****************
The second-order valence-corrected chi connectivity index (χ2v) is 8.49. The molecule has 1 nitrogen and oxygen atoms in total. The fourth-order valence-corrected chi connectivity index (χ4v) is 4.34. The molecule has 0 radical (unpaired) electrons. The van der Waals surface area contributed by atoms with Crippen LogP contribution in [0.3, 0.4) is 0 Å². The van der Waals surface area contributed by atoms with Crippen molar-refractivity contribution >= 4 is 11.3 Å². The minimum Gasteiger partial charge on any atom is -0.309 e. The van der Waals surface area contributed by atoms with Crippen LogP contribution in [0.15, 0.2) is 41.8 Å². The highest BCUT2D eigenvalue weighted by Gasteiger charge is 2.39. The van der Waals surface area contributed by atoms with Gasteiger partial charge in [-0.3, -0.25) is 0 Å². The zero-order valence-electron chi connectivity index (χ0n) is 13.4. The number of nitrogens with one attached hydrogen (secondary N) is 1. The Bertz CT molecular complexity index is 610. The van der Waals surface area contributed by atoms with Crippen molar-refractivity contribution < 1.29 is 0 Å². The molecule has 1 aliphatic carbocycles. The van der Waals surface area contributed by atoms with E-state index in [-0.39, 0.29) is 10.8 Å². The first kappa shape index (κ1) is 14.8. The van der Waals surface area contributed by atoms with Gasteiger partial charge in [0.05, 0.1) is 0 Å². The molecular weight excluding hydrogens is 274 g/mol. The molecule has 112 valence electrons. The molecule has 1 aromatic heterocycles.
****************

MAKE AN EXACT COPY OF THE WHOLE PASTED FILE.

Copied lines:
The second-order valence-corrected chi connectivity index (χ2v) is 8.49. The molecule has 1 nitrogen and oxygen atoms in total. The fourth-order valence-corrected chi connectivity index (χ4v) is 4.34. The molecule has 0 radical (unpaired) electrons. The van der Waals surface area contributed by atoms with Crippen LogP contribution in [0.3, 0.4) is 0 Å². The van der Waals surface area contributed by atoms with Crippen molar-refractivity contribution >= 4 is 11.3 Å². The minimum Gasteiger partial charge on any atom is -0.309 e. The van der Waals surface area contributed by atoms with Crippen LogP contribution in [0.15, 0.2) is 41.8 Å². The highest BCUT2D eigenvalue weighted by Gasteiger charge is 2.39. The van der Waals surface area contributed by atoms with Gasteiger partial charge in [-0.3, -0.25) is 0 Å². The zero-order valence-electron chi connectivity index (χ0n) is 13.4. The number of nitrogens with one attached hydrogen (secondary N) is 1. The Bertz CT molecular complexity index is 610. The van der Waals surface area contributed by atoms with Crippen molar-refractivity contribution < 1.29 is 0 Å². The molecule has 1 aliphatic carbocycles. The van der Waals surface area contributed by atoms with E-state index in [-0.39, 0.29) is 10.8 Å². The first kappa shape index (κ1) is 14.8. The van der Waals surface area contributed by atoms with Gasteiger partial charge in [0.05, 0.1) is 0 Å². The molecular weight excluding hydrogens is 274 g/mol. The molecule has 112 valence electrons. The molecule has 1 aromatic heterocycles.